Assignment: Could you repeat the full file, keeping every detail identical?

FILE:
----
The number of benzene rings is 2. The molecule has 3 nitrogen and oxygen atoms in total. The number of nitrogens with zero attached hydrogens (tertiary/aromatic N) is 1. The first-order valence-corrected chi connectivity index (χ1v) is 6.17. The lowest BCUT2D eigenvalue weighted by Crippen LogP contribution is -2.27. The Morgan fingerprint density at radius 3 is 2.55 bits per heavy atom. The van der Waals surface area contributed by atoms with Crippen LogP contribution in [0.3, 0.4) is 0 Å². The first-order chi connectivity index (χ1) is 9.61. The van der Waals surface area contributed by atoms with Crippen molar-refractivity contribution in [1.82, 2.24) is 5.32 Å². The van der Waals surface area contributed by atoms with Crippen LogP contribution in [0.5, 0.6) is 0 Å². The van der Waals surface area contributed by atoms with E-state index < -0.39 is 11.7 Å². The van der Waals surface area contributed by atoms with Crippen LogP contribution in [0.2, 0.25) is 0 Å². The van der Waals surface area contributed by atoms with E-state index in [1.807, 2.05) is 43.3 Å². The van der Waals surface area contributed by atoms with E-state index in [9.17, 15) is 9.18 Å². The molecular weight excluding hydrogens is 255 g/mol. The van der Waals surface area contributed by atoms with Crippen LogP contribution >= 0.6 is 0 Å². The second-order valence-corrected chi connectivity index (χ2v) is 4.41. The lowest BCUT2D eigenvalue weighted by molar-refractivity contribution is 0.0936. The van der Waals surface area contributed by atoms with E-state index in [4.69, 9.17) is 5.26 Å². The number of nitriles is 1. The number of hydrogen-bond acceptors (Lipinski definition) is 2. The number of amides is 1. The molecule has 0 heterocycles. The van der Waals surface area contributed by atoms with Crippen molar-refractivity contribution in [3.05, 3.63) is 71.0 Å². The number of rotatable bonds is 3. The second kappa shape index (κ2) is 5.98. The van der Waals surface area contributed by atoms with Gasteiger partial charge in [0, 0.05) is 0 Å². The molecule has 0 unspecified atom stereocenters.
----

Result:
The number of benzene rings is 2. The molecule has 3 nitrogen and oxygen atoms in total. The number of nitrogens with zero attached hydrogens (tertiary/aromatic N) is 1. The first-order valence-corrected chi connectivity index (χ1v) is 6.17. The lowest BCUT2D eigenvalue weighted by Crippen LogP contribution is -2.27. The Morgan fingerprint density at radius 3 is 2.55 bits per heavy atom. The van der Waals surface area contributed by atoms with Crippen LogP contribution in [0.3, 0.4) is 0 Å². The first-order chi connectivity index (χ1) is 9.61. The van der Waals surface area contributed by atoms with Crippen molar-refractivity contribution in [1.82, 2.24) is 5.32 Å². The van der Waals surface area contributed by atoms with Crippen LogP contribution in [0.5, 0.6) is 0 Å². The van der Waals surface area contributed by atoms with E-state index < -0.39 is 11.7 Å². The van der Waals surface area contributed by atoms with Crippen LogP contribution in [0.2, 0.25) is 0 Å². The van der Waals surface area contributed by atoms with E-state index in [1.807, 2.05) is 43.3 Å². The van der Waals surface area contributed by atoms with E-state index in [9.17, 15) is 9.18 Å². The molecular weight excluding hydrogens is 255 g/mol. The van der Waals surface area contributed by atoms with Crippen LogP contribution >= 0.6 is 0 Å². The second-order valence-corrected chi connectivity index (χ2v) is 4.41. The lowest BCUT2D eigenvalue weighted by molar-refractivity contribution is 0.0936. The van der Waals surface area contributed by atoms with E-state index in [4.69, 9.17) is 5.26 Å². The number of nitriles is 1. The number of hydrogen-bond acceptors (Lipinski definition) is 2. The number of amides is 1. The molecule has 0 heterocycles. The van der Waals surface area contributed by atoms with Crippen molar-refractivity contribution in [3.05, 3.63) is 71.0 Å². The number of rotatable bonds is 3. The second kappa shape index (κ2) is 5.98. The van der Waals surface area contributed by atoms with Gasteiger partial charge in [0, 0.05) is 0 Å². The molecule has 0 unspecified atom stereocenters.